Reading SpinWatch and its spin-offs you might get the idea that it was critical of the New Labour project. But that was not always the case. In the 1990s, as New Labour was getting its act together, the people who would form SpinWatch – the Glasgow Media group – played their own bit part.
The things that the SpinWatchers and the New Labour team worked together on were social order policies at home, and so-called ‘humanitarian intervention’ abroad.
As shadow home secretary Tony Blair called on Home Office policy wonks to help him draw up a distinctive strategy for dealing with public perceptions of crime, headlined ‘tough on crime, tough on the causes of crime’. Blair’s preference was for ‘non-custodial’ ways of coping with the perceived problem of public order.
Sharing Blair’s hysterical fears of public disorder, Glasgow Media Group head, and David Miller’s boss, Greg Philo offered his services to the New Labour team. Philo’s proposed ‘anti-violence education’ which he discussed with the Scottish Office and and collaborated with ‘the government’s junior education minister about his work’. As Sara Bragg wrote in the collection Ill Effects ‘Philo may have an independent stake in bringing the issues to the fore, since it will help advance’ his ‘status, power, and material resources’ (Sara Bragg, ‘Media Regulation, Education and the “Problem” of Media Violence’, Ill Effects 2nd Edition, p 87, 98).
Already, David Miller had tried to pitch for business promoting ‘safer sex’ education to take advantage of the sharp rise in Department of Health funding during the AIDS panic. ‘We wanted to know how health information could be conveyed more effectively’, Miller’s co-researcher Jenny Kitzinger flannelled (Message Received, p 7).
Having broken ranks from those they thought of as their effete southern Media Studies rivals, the Glasgow Group thought they were entitled to some payback.
Hawking social order programmes to the Scottish Office was only the beginning of the Glasgow Media Group’s pitch for the New Labour shilling. After all, there was their special expertise into the public reception of British imperialism abroad.
The Glasgow Media group pitched for work selling Britain abroad. Around the same time ad-man Wally Olins was ‘re-branding Britain’ – concluding that the country had an image problem of its imperialist past. So the Glasgow Media Group offered its services selling the British government’s Department for Overseas Development, DFID.
SpinWatch editor David Miller’s wife Emma did the report, based on research of television news coverage of the developing world. The weight of Emma Miller’s report was that broadcasters ought to do more to educate viewers about the wider world, and, by implication, Britain’s role in it. The report applauded some news programmes [that] did make an effort to produce longer and more contextual special reports’ like ‘Newsnight’s special report on Education in Tanzania’ (where DFID was directing British aid money). On the other hand, ‘other news programmes offered a more limited reporting of the developing world’ chided Miller (Viewing the World: a study of British television coverage of developing countries, DFID, July, 2000, p 23).
Miller condemned broadcasters, too, for failing to properly motivate British policy in Rwanda with items that give ‘little more than a basic allusion to the 1994 genocide in Rwanda and in most cases, the economic or political structure that yielded the violence is not discussed’ (Viewing the World, p 50). British Prime Minister Tony Blair – like Emma Miller – was a keen champion of the new Rwandan leader Paul Kagame, who was using ‘the genocide’ to vilify opponents of his government.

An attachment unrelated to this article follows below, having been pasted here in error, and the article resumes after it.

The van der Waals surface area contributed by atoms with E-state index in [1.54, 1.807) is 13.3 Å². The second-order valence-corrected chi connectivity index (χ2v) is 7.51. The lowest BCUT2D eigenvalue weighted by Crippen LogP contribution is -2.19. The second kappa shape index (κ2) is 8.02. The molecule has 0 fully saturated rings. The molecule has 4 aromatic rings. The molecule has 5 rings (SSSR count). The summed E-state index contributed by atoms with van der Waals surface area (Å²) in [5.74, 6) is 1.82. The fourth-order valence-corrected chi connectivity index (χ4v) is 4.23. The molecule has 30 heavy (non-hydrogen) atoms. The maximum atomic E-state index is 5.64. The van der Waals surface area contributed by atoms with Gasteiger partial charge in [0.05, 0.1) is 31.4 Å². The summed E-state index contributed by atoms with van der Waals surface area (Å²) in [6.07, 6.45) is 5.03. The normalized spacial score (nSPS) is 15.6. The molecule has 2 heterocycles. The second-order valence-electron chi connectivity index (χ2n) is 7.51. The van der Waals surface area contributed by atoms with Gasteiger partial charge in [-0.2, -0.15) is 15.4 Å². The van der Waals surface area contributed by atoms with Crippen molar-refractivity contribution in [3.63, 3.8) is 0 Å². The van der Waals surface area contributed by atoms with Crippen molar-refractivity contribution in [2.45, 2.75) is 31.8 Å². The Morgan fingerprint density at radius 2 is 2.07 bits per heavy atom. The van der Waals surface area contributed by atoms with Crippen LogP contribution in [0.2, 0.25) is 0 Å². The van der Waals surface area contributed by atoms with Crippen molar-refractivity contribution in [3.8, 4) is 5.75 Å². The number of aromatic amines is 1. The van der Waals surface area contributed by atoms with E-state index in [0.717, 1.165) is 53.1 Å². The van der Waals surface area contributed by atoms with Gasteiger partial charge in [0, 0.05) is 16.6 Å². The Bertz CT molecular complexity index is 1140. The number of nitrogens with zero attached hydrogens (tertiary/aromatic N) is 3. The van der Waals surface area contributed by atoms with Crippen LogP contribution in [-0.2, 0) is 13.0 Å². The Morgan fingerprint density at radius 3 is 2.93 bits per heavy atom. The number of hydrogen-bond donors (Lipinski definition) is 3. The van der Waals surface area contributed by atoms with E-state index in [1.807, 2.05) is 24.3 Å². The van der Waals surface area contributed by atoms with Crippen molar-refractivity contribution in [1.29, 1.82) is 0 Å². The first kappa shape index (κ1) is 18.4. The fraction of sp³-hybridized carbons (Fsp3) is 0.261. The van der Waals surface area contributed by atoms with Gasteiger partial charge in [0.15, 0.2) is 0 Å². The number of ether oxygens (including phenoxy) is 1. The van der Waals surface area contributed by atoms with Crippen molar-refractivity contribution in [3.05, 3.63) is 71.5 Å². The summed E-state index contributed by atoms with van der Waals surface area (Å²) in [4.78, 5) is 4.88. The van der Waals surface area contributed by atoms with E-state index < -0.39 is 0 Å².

Promoting social regulation of young hooligans at home, and of Britain’s humanitarian mission abroad fitted well with New Labour’s goals. But the Glasgow Group were competing in a buyer’s market – up against better appointed think tanks like Demos and Mark Leonard’s Foreign Policy Centre (later, these more successful rivals would be attacked in a spectacular instance of sour grapes).
Surer success came by playing to the group’s strengths, notably their Scottish and university base – but that meant turning away from media analysis. SpinWatchers David Miller and William Dinan gouged cash from research grants from the Economic and Social Research Council into Scotland’s post-devolution political culture. Dinan cadged a grant to look into ‘The Scottish Parliament and Political Communication’. Miller set up his private company (the ironically titled) Public Interest Investigations to plunder another ESRC grant, of nearly a quarter of a million, to look into Corporate Public Relations.
David Miller uses the ESRC and other grant money stashed in his own private company to reward some of the volunteers who enter data onto the SpinProfiles website: ‘do check with David first though as he is in charge of paying people’ (Claire Robinson, Deleted from Miriam Rose’s user profile talk, 19 June 2010).
Dinan, too, tried his hand at turning public goods into private benefits working as a consultant for ‘various public bodies, including BBC Scotland, the Scottish Parliament and the Water Customer Consultation Panel’ (Thinker, Faker, Spinner, Spy, 2007, p 306). At Strathclyde University Emma Miller won funding ‘from the Joint Improvement Team of the Scottish Government to develop and implement an outcomes approach to practice in community care’ as well as ‘from the National Carers Organisations’.
Later, the SpinWatchers would bite the New Labour hand that fed them – but only after the Blair government’s popularity had waned.